International Tax Exemption

A friend of mine moved to Korea recently.  His company provided him with some tax support to help with the year that he would have income from two different countries.  I thought it might be beneficial (and educational) to tell you his story.

He worked from January to March in the United States and then from March 5th through the remainder of the year he worked in Korea.  Now, I am not a tax expert but I have heard that the double taxation for a U.S. citizen living and working in other countries is burdensome and complicated.  So I asked my friend what kind of advice he got from the tax support his company gave him.

The Foreign Tax Credit or Deduction

US citizens under certain circumstances have the ability to elect either the foreign tax credit or foreign tax deduction.  You can choose either one or the other and you can change each year if you would like.  The best way to proceed is to figure your taxes both ways and then decide which is more beneficial.  You cannot choose both, so that means that the taxes you pay to a foreign country must be either deducted or claimed as a credit.

The Credit

Claiming the credit is usually more beneficial.  Generally, if you pay more taxes to the foreign country than you would have if you were in the US then you would not need to pay any US taxes.  However, if the opposite is true and your taxes are lower in the foreign country than it would be in the US you would owe the difference to the US.  This is the case in Korea for the most part.  Also keep in mind that in my friend’s situation he could only claim this credit for the money he earned in Korea and not the money he got while working in the US.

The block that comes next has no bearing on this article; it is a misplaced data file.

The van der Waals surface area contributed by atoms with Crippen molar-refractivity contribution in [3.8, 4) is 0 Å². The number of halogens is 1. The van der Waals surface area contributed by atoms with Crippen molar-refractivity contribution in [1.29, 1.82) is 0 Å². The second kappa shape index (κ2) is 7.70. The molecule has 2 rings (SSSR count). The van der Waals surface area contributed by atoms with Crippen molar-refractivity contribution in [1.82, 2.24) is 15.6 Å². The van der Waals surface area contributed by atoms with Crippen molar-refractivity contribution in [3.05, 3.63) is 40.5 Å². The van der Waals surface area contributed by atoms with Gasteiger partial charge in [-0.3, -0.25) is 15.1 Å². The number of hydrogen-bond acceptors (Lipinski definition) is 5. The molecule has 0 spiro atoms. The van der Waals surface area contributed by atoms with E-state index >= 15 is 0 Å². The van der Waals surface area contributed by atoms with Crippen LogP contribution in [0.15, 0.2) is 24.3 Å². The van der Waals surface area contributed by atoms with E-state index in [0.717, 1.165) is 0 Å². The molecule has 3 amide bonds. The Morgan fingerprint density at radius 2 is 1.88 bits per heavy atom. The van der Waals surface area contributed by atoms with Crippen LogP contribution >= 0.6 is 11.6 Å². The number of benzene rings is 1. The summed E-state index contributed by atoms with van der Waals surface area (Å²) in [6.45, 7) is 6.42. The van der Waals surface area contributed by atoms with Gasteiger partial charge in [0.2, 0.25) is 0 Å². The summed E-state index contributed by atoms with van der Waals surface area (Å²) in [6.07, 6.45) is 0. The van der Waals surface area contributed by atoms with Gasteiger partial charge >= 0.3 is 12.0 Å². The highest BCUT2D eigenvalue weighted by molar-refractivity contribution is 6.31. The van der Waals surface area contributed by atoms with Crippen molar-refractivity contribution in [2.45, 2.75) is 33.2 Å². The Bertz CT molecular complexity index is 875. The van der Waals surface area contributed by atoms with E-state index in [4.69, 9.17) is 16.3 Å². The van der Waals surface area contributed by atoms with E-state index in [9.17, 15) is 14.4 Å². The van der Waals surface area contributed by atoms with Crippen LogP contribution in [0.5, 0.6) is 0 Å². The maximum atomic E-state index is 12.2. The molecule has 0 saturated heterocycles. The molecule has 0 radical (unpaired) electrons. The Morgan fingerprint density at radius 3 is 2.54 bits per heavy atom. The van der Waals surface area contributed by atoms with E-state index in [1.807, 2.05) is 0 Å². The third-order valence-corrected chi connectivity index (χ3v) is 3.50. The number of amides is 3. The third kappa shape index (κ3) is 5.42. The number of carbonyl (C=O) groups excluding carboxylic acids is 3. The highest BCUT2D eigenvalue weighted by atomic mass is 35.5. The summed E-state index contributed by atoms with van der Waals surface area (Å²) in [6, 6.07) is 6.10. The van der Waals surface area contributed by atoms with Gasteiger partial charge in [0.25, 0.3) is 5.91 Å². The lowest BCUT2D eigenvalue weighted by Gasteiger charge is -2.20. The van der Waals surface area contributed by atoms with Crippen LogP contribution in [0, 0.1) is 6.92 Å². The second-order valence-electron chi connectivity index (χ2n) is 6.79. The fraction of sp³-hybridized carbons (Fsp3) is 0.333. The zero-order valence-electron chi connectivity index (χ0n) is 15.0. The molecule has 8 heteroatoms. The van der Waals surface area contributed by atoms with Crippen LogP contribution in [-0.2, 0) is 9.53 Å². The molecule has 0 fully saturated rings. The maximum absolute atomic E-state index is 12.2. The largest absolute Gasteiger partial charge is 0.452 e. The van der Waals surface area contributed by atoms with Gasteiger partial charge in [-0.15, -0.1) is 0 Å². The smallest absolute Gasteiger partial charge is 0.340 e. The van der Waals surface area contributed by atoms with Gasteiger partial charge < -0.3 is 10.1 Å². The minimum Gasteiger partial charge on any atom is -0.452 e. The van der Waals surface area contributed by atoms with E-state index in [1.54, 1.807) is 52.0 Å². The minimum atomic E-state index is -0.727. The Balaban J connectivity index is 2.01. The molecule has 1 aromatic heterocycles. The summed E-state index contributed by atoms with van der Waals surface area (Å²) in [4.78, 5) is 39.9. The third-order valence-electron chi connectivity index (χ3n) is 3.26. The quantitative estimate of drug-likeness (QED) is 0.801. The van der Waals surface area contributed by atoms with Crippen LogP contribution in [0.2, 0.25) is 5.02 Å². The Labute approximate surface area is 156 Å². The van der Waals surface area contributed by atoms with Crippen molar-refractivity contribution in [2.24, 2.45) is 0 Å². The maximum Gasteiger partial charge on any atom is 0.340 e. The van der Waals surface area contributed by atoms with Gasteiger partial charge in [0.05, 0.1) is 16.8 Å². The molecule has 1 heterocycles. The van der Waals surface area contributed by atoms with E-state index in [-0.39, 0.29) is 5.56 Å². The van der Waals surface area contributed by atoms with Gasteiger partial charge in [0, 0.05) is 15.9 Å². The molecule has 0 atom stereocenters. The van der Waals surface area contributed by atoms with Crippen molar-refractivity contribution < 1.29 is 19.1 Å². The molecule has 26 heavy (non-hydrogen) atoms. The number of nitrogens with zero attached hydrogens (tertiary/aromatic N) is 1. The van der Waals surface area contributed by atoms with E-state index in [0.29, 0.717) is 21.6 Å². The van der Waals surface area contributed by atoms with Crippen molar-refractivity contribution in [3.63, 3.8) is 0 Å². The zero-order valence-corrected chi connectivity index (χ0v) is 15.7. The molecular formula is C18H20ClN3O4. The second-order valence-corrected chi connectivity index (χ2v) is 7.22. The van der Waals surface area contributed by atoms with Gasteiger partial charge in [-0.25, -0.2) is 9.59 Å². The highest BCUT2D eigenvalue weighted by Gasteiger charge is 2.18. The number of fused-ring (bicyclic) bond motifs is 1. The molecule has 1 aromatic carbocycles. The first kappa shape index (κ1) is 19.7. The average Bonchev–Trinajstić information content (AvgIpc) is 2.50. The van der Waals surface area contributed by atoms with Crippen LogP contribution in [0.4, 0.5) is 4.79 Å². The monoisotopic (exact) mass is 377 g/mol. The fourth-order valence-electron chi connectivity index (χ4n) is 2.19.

The IRS gives us 3 good reasons to use the Credit rather than taking the deduction:

  1. The credit will reduce your US taxes on a 1 to 1 ratio (dollar for dollar).  But if you take the deduction then you will only be reducing your taxable income which is more like reducing your taxes by 20 to 30 percent or 20 to 30 cents on the dollar (depending on your tax rate)
  2. The deduction would require you to itemize.  Generally you only chose to itemize your deductions if you have lots of charitable deductions, student interest, mortgage interest, or business expenses. Most people choose the standard deduction because their itemized deductions are less than the standard.  But with the credit you can take the standard deduction and still see the benefits.
  3. The credit can be carried forward.  If you don’t end up using all the current tax credit then you can use the rest of it the next year.  This is not true with the deduction as that only reduces your taxable income.

My friend was advised to take the credit.  It was clearly the best option.